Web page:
The Sun and Her Flowers Review

By Zuha Jaffar

When I bought Rupi Kaur’s first book, Milk and Honey, I luckily finished it after one day because right after buying it, my mother was all of a sudden interested in the things I read. After turning to one page, she took it away because it was “too inappropriate for me to read.” I was furious, she knew I had read worse. But I wasn’t mad because she said I was too young to read it, I was angry because that book was one of the most touching pieces of writing I had ever read, and it was so easily ripped away from me.

Known for her beautiful and raw poetry from Milk and Honey, Rupi Kaur has come back with its companion, The Sun and Her Flowers. I had never really been into poetry, but after reading her first book, I knew I had to get the second book. I was sort of skeptical about reading it, as I was sure it wouldn’t live up to Milk and Honey. However after finishing the The Sun and Her Flowers in two days, I realized that it was just as emotion-filled, and heartfelt as her first book.

Unlike her first book which was split into three parts, The Sun and Her Flowers is split into five parts; wilting, falling, rooting, rising, and blooming. Each of these parts have dozens of different themes scattered within their words. Though this book has been labeled a companion to Milk and Honey, it breaks away from the topics talked about and focuses more on Kaur’s life and experiences. It talks about growth and identity, but still alludes to the pain which is often referred to in Milk and Honey.

Despite a lot of the poems being about heartbreak, Kaur often touches on the topics of feminism, trauma, discrimination, and more. When reading this book, it is easy to relate to a lot of the things she said, even if you hadn’t experienced them, and that in itself is very powerful. Kaur does an amazing job of using illustrations to capture her poems as well. She didn’t use them as much in Milk and Honey, but used them a lot more in The Sun and Her Flowers.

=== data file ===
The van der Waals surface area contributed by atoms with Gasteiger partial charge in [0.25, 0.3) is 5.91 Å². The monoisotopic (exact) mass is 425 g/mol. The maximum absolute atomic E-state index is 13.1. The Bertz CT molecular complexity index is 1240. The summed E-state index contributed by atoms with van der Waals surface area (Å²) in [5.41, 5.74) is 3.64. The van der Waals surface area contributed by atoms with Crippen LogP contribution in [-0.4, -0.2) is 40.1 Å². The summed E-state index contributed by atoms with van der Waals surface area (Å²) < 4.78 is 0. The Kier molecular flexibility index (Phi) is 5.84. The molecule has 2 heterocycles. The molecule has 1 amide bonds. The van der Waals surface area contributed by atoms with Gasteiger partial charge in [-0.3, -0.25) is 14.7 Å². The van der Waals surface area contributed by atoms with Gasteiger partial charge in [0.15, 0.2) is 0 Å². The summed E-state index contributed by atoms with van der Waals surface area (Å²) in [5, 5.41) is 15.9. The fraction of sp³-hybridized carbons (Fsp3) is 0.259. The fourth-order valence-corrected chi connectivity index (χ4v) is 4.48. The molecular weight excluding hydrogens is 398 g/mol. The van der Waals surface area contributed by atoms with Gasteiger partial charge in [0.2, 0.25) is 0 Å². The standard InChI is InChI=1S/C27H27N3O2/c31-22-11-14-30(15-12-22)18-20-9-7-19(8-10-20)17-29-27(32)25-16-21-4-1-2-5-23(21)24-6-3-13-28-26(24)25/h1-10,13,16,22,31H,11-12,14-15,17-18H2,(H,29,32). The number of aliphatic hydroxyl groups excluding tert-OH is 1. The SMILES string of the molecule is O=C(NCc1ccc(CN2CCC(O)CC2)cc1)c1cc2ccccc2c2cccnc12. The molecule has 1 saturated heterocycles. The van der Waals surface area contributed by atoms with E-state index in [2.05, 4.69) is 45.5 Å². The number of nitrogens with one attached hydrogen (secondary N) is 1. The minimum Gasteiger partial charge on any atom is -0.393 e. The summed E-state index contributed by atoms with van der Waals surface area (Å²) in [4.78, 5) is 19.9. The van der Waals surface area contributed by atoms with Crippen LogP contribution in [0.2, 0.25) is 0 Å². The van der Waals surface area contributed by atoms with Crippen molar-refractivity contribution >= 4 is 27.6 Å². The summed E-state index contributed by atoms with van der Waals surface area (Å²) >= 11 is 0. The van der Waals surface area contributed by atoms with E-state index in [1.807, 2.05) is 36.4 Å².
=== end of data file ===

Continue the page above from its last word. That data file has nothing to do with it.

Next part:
After six months of having Milk and Honey out of my hands, to this day, I still sometimes ask my mother what she has done with it and I still receive a stupid answer about how she doesn’t know where it is. I obviously didn’t care about my mother’s concerns of me reading Rupi Kaur, as I made her buy this book for me. My mother didn’t notice (and is yet to) see that it was actually written by her, but I risked it anyway, and it definitely was worth it.

If this isn’t enough to get you to read this exquisite piece of work, this is the poem written on the back that encapsulates the eloquence and passion in her writing:

this is the recipe of life

said my mother

as she held me in her arms as i wept

think of those flowers you plant

in the garden each year

they will teach you

that people too

must wilt

fall

root

rise

       in order to bloom]